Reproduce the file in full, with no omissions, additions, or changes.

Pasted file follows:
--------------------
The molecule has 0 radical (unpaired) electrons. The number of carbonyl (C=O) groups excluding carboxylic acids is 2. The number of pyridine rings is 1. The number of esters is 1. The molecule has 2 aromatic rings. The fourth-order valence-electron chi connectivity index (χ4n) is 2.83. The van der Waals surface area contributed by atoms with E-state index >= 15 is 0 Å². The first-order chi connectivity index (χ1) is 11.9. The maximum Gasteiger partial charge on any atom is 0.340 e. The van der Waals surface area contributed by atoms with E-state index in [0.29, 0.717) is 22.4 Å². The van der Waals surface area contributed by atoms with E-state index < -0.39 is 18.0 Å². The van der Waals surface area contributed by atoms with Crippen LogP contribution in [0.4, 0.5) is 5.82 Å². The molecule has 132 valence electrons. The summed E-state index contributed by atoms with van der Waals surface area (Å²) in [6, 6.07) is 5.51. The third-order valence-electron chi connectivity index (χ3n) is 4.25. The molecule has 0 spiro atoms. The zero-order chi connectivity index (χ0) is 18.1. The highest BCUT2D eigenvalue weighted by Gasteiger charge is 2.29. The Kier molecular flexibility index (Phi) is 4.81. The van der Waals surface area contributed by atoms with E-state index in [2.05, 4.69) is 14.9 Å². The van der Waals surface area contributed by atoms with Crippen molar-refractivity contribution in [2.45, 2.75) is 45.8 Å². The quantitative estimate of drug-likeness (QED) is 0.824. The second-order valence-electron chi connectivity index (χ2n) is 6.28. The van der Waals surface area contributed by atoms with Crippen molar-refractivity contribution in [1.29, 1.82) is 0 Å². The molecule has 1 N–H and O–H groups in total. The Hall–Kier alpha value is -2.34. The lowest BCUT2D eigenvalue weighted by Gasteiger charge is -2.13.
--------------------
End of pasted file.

The molecule has 0 radical (unpaired) electrons. The number of carbonyl (C=O) groups excluding carboxylic acids is 2. The number of pyridine rings is 1. The number of esters is 1. The molecule has 2 aromatic rings. The fourth-order valence-electron chi connectivity index (χ4n) is 2.83. The van der Waals surface area contributed by atoms with E-state index >= 15 is 0 Å². The first-order chi connectivity index (χ1) is 11.9. The maximum Gasteiger partial charge on any atom is 0.340 e. The van der Waals surface area contributed by atoms with E-state index in [0.29, 0.717) is 22.4 Å². The van der Waals surface area contributed by atoms with E-state index < -0.39 is 18.0 Å². The van der Waals surface area contributed by atoms with Crippen LogP contribution in [0.4, 0.5) is 5.82 Å². The molecule has 132 valence electrons. The summed E-state index contributed by atoms with van der Waals surface area (Å²) in [6, 6.07) is 5.51. The third-order valence-electron chi connectivity index (χ3n) is 4.25. The molecule has 0 spiro atoms. The zero-order chi connectivity index (χ0) is 18.1. The highest BCUT2D eigenvalue weighted by Gasteiger charge is 2.29. The Kier molecular flexibility index (Phi) is 4.81. The van der Waals surface area contributed by atoms with E-state index in [2.05, 4.69) is 14.9 Å². The van der Waals surface area contributed by atoms with Crippen molar-refractivity contribution in [2.45, 2.75) is 45.8 Å². The quantitative estimate of drug-likeness (QED) is 0.824. The second-order valence-electron chi connectivity index (χ2n) is 6.28. The van der Waals surface area contributed by atoms with Crippen molar-refractivity contribution in [1.29, 1.82) is 0 Å². The molecule has 1 N–H and O–H groups in total. The Hall–Kier alpha value is -2.34. The lowest BCUT2D eigenvalue weighted by Gasteiger charge is -2.13.